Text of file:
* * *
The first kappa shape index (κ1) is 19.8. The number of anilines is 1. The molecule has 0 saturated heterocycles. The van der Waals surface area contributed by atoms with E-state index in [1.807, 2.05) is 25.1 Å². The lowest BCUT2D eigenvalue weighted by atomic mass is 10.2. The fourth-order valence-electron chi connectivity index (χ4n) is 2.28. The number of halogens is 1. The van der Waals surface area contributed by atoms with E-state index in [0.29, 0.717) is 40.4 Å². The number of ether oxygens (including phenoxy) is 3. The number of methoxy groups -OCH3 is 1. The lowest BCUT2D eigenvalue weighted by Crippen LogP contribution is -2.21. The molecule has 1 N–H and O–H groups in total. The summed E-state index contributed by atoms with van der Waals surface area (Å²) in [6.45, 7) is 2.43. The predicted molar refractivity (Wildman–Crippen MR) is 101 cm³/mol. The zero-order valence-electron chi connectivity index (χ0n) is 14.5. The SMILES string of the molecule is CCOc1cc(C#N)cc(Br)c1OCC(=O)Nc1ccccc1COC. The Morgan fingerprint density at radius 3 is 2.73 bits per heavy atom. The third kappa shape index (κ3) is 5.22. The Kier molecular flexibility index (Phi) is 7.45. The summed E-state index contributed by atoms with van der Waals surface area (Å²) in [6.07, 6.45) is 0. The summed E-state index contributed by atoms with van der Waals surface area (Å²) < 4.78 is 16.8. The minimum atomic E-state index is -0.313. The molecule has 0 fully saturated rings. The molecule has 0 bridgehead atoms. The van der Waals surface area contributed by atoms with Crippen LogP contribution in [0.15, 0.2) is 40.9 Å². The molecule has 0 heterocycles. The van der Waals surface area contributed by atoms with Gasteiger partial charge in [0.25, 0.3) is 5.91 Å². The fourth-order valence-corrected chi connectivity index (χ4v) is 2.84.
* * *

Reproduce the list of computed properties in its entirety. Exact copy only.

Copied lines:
The first kappa shape index (κ1) is 19.8. The number of anilines is 1. The molecule has 0 saturated heterocycles. The van der Waals surface area contributed by atoms with E-state index in [1.807, 2.05) is 25.1 Å². The lowest BCUT2D eigenvalue weighted by atomic mass is 10.2. The fourth-order valence-electron chi connectivity index (χ4n) is 2.28. The number of halogens is 1. The van der Waals surface area contributed by atoms with E-state index in [0.29, 0.717) is 40.4 Å². The number of ether oxygens (including phenoxy) is 3. The number of methoxy groups -OCH3 is 1. The lowest BCUT2D eigenvalue weighted by Crippen LogP contribution is -2.21. The molecule has 1 N–H and O–H groups in total. The summed E-state index contributed by atoms with van der Waals surface area (Å²) in [6.45, 7) is 2.43. The predicted molar refractivity (Wildman–Crippen MR) is 101 cm³/mol. The zero-order valence-electron chi connectivity index (χ0n) is 14.5. The SMILES string of the molecule is CCOc1cc(C#N)cc(Br)c1OCC(=O)Nc1ccccc1COC. The Morgan fingerprint density at radius 3 is 2.73 bits per heavy atom. The third kappa shape index (κ3) is 5.22. The Kier molecular flexibility index (Phi) is 7.45. The summed E-state index contributed by atoms with van der Waals surface area (Å²) in [6.07, 6.45) is 0. The summed E-state index contributed by atoms with van der Waals surface area (Å²) < 4.78 is 16.8. The minimum atomic E-state index is -0.313. The molecule has 0 fully saturated rings. The molecule has 0 bridgehead atoms. The van der Waals surface area contributed by atoms with Crippen LogP contribution in [0.15, 0.2) is 40.9 Å². The molecule has 0 heterocycles. The van der Waals surface area contributed by atoms with Gasteiger partial charge in [0.25, 0.3) is 5.91 Å². The fourth-order valence-corrected chi connectivity index (χ4v) is 2.84.